The Cost Reduction Protocol (CRP) is a proven process for guaranteeing building envelope performance. By using the associated reduction in heating and cooling loads to reduce the mechanical system size, the overall building construction cost is typically less than conventional building practices.
Contrary to common belief, the savings that can be realized from the use of a high-performance building envelope is not limited to long-term energy savings. A high-performance building envelope can reduce initial construction costs where buildings utilizing conventional insulation technologies cannot. This is possible because high-performance materials and installations can reduce the building energy loads significantly. In addition to long-term savings in the form of reduced energy costs spread over the life of the building, the Cost Reduction Protocol (CRP) allows for significant up-front savings in the form of reduced mechanical systems construction costs.
Using a high-performance building envelope, the mechanical engineer can safely design to half the normal energy load. The building envelope is the largest piece of equipment in any project and must be considered in combination with the mechanical systems to reap the benefits of a high-performance envelope design.
For example, the high-performance building envelope for major and minor renovations to Champlain Valley Union High School resulted in savings of $685,000 in the initial construction. During the historic renovation of the AVA Gallery and Art Center, the CRP reduced the cost of initial construction, gained long-term energy savings, and could be applied to a Gold LEED certification.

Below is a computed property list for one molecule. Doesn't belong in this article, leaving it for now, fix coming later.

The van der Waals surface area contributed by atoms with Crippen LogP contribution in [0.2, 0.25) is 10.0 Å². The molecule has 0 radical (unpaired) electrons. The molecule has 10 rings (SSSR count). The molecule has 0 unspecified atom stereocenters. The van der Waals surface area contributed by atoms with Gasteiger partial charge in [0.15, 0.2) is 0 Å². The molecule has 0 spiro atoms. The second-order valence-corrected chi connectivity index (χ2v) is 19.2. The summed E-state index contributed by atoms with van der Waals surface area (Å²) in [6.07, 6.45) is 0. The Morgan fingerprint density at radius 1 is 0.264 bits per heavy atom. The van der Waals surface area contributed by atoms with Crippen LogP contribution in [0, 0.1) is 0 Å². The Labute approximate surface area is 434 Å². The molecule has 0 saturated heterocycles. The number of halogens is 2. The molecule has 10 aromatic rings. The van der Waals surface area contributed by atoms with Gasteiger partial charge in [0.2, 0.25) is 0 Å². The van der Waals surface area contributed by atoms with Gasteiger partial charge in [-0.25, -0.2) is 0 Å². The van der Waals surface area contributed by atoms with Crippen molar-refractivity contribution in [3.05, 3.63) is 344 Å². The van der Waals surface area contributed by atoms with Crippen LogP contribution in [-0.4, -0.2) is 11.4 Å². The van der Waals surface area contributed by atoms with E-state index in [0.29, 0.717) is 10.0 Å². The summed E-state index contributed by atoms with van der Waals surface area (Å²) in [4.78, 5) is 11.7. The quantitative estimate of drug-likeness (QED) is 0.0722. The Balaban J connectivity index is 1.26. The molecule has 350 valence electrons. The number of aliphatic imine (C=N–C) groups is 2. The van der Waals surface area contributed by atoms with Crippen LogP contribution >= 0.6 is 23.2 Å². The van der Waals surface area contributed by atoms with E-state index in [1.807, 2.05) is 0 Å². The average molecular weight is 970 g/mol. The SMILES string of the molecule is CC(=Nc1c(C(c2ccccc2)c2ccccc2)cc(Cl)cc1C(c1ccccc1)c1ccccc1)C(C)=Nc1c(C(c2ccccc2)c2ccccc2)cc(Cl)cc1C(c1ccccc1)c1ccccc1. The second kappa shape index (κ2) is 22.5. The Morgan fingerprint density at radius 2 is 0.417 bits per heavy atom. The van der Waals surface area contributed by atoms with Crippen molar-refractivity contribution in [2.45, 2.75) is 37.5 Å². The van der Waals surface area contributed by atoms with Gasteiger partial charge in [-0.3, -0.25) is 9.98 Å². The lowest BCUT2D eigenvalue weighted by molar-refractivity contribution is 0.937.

How is this possible?
“Mechanical systems typically cost about 20% to 25% of the total building cost and up-front savings in mechanical system installation costs should be about one-to-one with the reduction in energy load,” explains James Peterson of Peterson Engineering.
Tests indicate that the installed air tightness of high-performance building envelopes is at least 20%, and as much as 60%, tighter than the new ASHRAE recommendations, and at least 50%, and as much as 85%, tighter than typical construction. For Champlain Valley Union High School, the high-performance building envelope was 6 times tighter than the conventional U.S. average and 3 times tighter than the ASHRAE recommended maximum.
High-performance envelope systems cost about 2.5% more than conventional insulation. However, this translates into a net reduction in the total building cost typically between 1% and 10% when compared to conventional construction techniques.
How does it work?
The key elements of the CRP protocol are as follows:
- Include a Building Envelope (BE) commissioning agent/consultant on the design team.
- Use an integrated design process encompassing all of the building systems and end users.
- Include high-performance BE materials and installation systems in the design and specifications and set performance standards.
- Include all of the related trades in the implementation of the design.
- Include a rigorous quality assurance program in the construction process.
- Require the trades to meet the specified performance standards and verify the BE performance through the use of compliance testing.
While each stand-alone component of this strategy may be used to varying degrees as a part of the usual construction process, including a BE consultant early in the design-development phase is critical. The building envelope is the largest piece of equipment in any project and must be considered in combination with the mechanical systems to reap the benefits of a high-performance envelope design. Assuring that the building will perform at a specific level of energy efficiency provides the means for accurately downsizing the mechanical systems and reducing the overall cost of the project.
To learn more, contact HCF to schedule a presentation or phone consultation.